After stating he planned on issuing an Executive Order earlier this week, President Trump yesterday issued a proclamation barring intending immigrants from the United States for 60 days beginning at 11:50 p.m. on April 23, 2020. It states it is intended to help U.S. workers facing high levels of unemployment due to the Coronavirus.
The proclamation covers those who are:
- Outside the United States on the date/time it becomes effective;
- Do not have a valid immigrant visa on the date/time it becomes effective; and
- Do not have a valid official travel document (specific examples in the proclamation are a transportation letter, boarding foil, or advance parole document) on the date/time it becomes effective, or issued on any date thereafter that permits travel to the United States to seek entry or admission.
It is unclear what this proclamation will do to slow the influx of new green card holders since most immigrants receive their green cards following interviews at U.S. consulates abroad or at USCIS offices in the United States. U.S. consulates are closed for routine immigrant and nonimmigrant visa processing and USCIS offices are closed to the public so green card-related interviews are not now taking place.
The following categories are exempted from the proclamation:
- Lawful permanent residents (LPR)
- Those seeking to enter the U.S. on an immigrant visa as a physician, nurse, or other healthcare professional to perform work essential to combatting, recovering from, or otherwise alleviating the effects of the COVID-19 outbreak and their spouses or children who accompany them;
- Individuals applying for a visa to enter the U.S. as an EB-5 Immigrant Investor;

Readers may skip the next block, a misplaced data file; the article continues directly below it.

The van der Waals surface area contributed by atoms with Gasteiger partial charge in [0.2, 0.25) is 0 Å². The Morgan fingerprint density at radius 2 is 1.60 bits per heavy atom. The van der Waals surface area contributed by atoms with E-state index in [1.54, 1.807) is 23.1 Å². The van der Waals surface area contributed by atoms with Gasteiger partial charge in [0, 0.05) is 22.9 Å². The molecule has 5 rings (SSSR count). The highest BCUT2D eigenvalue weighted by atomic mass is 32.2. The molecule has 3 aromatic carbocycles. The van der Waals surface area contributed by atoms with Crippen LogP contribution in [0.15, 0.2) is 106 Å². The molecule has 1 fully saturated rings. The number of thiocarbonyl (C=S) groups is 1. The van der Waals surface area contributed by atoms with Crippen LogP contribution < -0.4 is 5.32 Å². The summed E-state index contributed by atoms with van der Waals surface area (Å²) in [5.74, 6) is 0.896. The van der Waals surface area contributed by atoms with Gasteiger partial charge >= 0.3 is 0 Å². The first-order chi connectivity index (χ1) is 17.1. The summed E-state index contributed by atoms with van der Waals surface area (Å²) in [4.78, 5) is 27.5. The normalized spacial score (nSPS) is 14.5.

- Spouses of U.S. citizens;
- Children of U.S. citizens under the age of 21 and prospective adoptees seeking to enter on an IR-4 or IH-4 visas;
- Those “who would further important U.S. law enforcement objectives” (to be determined by the Secretaries of DHS and State based on the recommendation of the Attorney General his designees)
- Members of the U.S. Armed Forces and their spouses and children
- Individuals and their spouses or children eligible for Special Immigrant Visas as an Afghan or Iraqi translator/interpreter or U.S. Government Employee (SI or SQ classification)
- Individuals “whose entry would be in the national interest” (as determined by the Secretaries of State and DHS, or their respective designees).
Non-immigrant visa holders are not covered by the proclamation. However, it requires that within 30 days of the effective date, the Secretaries of Labor and DHS, in consultation with the Secretary of State, shall review nonimmigrant programs and recommend to the President other appropriate measures to stimulate the U.S. economy and ensure “the prioritization, hiring and employment” of U.S. workers.
While not specifically stated, it appears nonimmigrant visa holders are not covered due to the fact their visas, when they allow the person to work in the U.S., are employer specific. According to the proclamation, while they are limited to working for the company that petitioned for them, permanent residents “once admitted, are granted ‘open market’ employment authorization documents, allowing them immediate eligibility to compete for almost any job, in any sector of the economy.”
The proclamation expires 60 days after its effective date and may be continued as necessary. Within 50 days, the Secretary of Homeland Security, in consultation with the Secretaries of State and Labor, is required to recommend whether President Trump should amend or extend it.
While the focus of this proclamation is one the admission of new permanent residents, it also contained language with implicit criticism of the labor certification process which will be the subject of a separate client alert.
Dykema will continue to keep you updated on this developing issue.
For more information about these and other immigration issues, please contact the author of this alert, James G. Aldrich, Jr., at [email protected] or 248-203-0583.
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